You may be surprised to learn that the first American alpine skier to be successful competing against the Europeans was born in Florida! Granted, the fact that his family moved to Garmisch, Germany, when he was thirteen played an important role.
Dick Durrance was born October 23, 1914 in Tarpon Springs, Florida. He would attend New York Military Academy where he was introduced to skiing. Once the family moved to Germany, Durrance was surrounded by the best skiers in the world and he proved to be a quick learner. In 1932, at the age of 17, he won the German National Junior Championship.
The following season Durrance moved up to race at the international level. One of the skiers that caught Durrance’s attention was Austrian Toni Seelos. Seelos had mastered a quick parallel turn that made him a two-time World Champion in slalom. Durrance began trying to copy that turn.
With the rise of Hitler, the Durrance family returned to the United States in 1933. Dick had a year of high school to complete and went to Towle High School in Newport, New Hampshire. On the ski team he perfected his version of the turn Seelos used and called it “The Tempo Turn.” Durrance’s racing prowess grew national attention when his high school ski team started beating college teams including almighty Dartmouth! As a high school senior Durrance won the Eastern Championship downhill held on the Taft Trail at Cannon Mountain – by 30 seconds!
Dick entered Dartmouth College in the fall of 1934. He would help Dartmouth win four national championships. While he was primarily an alpine skier, he competed in all four events: downhill, slalom, cross country, and jumping.
During his college years he still maintained a busy racing schedule on both the national scene and in Europe. He would become the first American to win a major European race in Sestriere, Italy, in 1936. That same year he represented the United States in the Winter Olympics which was the first time alpine skiing was included. The only medal awarded was in the Combined (downhill and slalom) where Durrance placed tenth. The following year he would win the first Harriman Cup held in Sun Valley, Idaho.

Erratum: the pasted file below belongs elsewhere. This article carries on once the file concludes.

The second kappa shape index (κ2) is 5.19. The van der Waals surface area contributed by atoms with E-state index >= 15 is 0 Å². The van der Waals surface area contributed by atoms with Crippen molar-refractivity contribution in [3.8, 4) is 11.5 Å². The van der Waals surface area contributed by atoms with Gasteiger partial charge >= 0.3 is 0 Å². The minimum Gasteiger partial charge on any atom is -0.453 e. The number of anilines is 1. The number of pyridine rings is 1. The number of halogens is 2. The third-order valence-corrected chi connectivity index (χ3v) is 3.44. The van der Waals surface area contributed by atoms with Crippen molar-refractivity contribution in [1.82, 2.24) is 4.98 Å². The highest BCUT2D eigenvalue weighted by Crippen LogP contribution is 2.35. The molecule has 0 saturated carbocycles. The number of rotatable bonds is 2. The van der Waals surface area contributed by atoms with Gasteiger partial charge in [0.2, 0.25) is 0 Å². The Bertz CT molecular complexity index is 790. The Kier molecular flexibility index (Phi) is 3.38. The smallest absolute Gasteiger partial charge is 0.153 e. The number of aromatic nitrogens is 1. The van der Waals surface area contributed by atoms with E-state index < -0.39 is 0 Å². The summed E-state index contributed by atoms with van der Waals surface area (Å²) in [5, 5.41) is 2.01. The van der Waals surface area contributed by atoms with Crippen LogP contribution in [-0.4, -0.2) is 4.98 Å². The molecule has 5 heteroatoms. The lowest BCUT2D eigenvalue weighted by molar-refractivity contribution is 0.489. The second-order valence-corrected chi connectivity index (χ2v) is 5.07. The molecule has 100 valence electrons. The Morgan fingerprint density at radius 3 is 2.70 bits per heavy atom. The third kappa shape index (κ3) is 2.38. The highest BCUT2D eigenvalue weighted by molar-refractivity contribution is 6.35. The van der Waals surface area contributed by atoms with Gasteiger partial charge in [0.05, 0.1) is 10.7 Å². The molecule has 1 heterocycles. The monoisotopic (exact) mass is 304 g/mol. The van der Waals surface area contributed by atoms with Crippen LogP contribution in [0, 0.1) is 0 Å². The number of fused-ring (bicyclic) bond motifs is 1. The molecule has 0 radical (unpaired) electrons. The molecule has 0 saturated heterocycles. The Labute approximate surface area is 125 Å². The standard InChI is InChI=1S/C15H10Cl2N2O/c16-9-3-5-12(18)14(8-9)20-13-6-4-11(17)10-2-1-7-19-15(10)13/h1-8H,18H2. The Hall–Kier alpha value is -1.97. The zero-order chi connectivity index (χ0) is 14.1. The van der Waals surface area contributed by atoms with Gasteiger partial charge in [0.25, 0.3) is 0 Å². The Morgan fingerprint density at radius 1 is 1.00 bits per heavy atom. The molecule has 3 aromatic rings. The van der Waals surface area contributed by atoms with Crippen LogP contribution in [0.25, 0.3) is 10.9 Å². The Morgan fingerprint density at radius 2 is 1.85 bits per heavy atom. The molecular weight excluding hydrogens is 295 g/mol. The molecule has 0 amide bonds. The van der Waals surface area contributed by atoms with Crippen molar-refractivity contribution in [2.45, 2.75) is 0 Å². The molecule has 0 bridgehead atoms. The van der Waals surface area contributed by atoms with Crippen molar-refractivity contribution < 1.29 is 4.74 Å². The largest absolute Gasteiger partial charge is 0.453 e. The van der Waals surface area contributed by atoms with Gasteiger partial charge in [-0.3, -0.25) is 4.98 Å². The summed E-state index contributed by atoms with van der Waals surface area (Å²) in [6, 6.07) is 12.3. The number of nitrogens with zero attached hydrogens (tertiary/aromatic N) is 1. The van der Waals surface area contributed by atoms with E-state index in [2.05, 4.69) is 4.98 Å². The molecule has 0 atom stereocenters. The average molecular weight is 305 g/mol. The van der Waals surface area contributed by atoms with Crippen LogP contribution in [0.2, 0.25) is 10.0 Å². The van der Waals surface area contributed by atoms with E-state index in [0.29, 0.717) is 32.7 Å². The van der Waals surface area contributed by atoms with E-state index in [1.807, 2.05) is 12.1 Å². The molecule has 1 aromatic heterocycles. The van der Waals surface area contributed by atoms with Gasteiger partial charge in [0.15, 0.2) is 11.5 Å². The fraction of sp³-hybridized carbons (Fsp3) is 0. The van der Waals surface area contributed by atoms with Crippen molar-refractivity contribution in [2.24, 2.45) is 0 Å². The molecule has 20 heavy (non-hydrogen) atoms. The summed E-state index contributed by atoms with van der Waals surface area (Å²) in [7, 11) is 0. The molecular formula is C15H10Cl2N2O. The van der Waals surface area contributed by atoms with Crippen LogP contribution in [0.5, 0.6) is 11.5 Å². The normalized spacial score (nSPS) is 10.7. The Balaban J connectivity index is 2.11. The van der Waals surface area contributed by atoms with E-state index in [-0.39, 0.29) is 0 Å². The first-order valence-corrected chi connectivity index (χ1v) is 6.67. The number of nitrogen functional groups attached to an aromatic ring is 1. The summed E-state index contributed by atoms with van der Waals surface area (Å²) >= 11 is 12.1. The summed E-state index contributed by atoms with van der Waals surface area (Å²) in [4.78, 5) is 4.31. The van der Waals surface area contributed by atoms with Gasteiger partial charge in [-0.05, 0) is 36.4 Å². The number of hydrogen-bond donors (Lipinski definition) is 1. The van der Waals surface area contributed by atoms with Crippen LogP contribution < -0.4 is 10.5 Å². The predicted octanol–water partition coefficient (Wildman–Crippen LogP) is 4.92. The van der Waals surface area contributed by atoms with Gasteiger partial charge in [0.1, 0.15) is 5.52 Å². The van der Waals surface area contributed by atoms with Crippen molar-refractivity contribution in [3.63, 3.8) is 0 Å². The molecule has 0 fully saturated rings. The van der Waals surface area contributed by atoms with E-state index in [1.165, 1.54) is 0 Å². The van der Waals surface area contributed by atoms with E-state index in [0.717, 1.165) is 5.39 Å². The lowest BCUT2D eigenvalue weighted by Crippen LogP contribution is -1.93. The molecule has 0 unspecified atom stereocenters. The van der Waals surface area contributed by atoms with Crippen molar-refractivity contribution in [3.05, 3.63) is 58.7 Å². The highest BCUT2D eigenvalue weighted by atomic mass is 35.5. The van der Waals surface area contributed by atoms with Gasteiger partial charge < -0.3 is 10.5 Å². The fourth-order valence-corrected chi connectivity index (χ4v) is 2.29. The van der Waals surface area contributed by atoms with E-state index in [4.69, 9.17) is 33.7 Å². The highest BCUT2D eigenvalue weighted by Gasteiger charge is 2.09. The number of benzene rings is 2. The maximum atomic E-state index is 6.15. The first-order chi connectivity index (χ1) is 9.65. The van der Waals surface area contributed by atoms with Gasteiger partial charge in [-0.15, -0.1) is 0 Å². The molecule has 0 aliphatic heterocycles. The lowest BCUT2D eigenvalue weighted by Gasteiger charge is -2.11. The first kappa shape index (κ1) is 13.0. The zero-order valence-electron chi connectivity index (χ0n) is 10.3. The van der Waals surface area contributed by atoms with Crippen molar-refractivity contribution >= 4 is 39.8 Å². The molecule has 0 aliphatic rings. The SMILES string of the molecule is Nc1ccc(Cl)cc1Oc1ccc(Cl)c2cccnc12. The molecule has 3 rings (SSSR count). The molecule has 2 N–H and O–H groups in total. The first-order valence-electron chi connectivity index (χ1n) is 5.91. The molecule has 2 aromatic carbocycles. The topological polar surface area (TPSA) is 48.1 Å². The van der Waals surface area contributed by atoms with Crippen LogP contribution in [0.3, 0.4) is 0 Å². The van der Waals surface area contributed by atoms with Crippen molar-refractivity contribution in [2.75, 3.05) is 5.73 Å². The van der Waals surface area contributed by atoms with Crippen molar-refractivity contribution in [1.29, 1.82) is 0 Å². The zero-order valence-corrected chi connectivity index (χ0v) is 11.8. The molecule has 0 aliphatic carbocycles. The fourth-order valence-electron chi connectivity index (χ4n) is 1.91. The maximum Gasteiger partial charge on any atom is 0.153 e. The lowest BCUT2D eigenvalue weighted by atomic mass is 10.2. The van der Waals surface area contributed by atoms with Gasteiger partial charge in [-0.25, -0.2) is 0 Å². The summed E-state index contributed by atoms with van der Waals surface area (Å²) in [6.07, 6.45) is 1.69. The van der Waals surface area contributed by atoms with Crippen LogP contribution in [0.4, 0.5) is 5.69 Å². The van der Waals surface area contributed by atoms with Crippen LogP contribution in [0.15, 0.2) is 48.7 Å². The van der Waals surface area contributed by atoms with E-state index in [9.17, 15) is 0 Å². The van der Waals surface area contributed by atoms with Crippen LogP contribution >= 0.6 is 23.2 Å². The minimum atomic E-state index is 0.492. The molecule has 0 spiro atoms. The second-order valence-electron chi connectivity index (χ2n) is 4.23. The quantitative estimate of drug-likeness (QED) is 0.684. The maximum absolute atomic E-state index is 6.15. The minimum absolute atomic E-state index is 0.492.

And of course, in 1935 he came to Stowe to help demonstrate the new slalom event!
Nancy Twitty had the answer that it was Dick Durrance who wowed the locals with his slalom ability. She also recalled that Durrance won the second Inferno race held on Mount Washington in 1937.
Sun Valley was Durrance’s first stop after graduating from Dartmouth. There he would meet his wife Margaret “Miggs” Jennings, an accomplished ski racer also. He began to pursue a career as a film maker. His first two films were promotional ski movies for Sun Valley: “Sun Valley Ski Chase” and “Sun Valley Holiday.” They became popular and helped establish Sun Valley as the premier ski resort in the United States.
Durrance next moved on to a small ski area that was just getting started, Alta! His stay would be short, but he developed a new turning technique to handle the steep powder that makes Alta special. He called it “The Dipsy Doodle” and it was a precursor to modern techniques. As World War II began, he tried to train soldiers to be skiers for the U.S. Army. The result was the famous decision that it would be easier “to teach skiers to be soldiers than teach soldiers to be skiers” that led to the formation of the 10th Mountain Division.
After the war the Durrances moved to Colorado. Initially to Denver where he worked for skiing-related companies, but eventually they would settle in Aspen. In 1947 Durrance accepted the job as manager of the Aspen ski area. Unlike Sun Valley, Aspen was not yet known as a national or international skiing destination. Durrance began cutting new trails including the famous “Ruthie’s Run.” He also came up with the bold plan for Aspen to host the World Championships in 1950. It was the first time the World Championships were held outside of Europe. The success of this event put Aspen on the international map.
Dick Durrance would leave his job at Aspen ski resort in the mid-1950s to pursue his career as a full-time commercial film maker. However he would live in the Aspen area until his death in 2004 at age 89.
I’ve only touched the surface on Durrance’s accomplishments. He was the first American to be competitive with the best Europeans. He won 17 U.S. national skiing titles, a record no one has matched. He helped establish world-class ski resorts in the United States. His skiing-related movies drew many new people to the joys of skiing.
Today there’s a popular backcountry peak outside Ketcham, Idaho, near the Sun Valley Resort. It’s called Durrance Peak. As skiers return to their roots, it seems appropriate to honor Dick Durrance.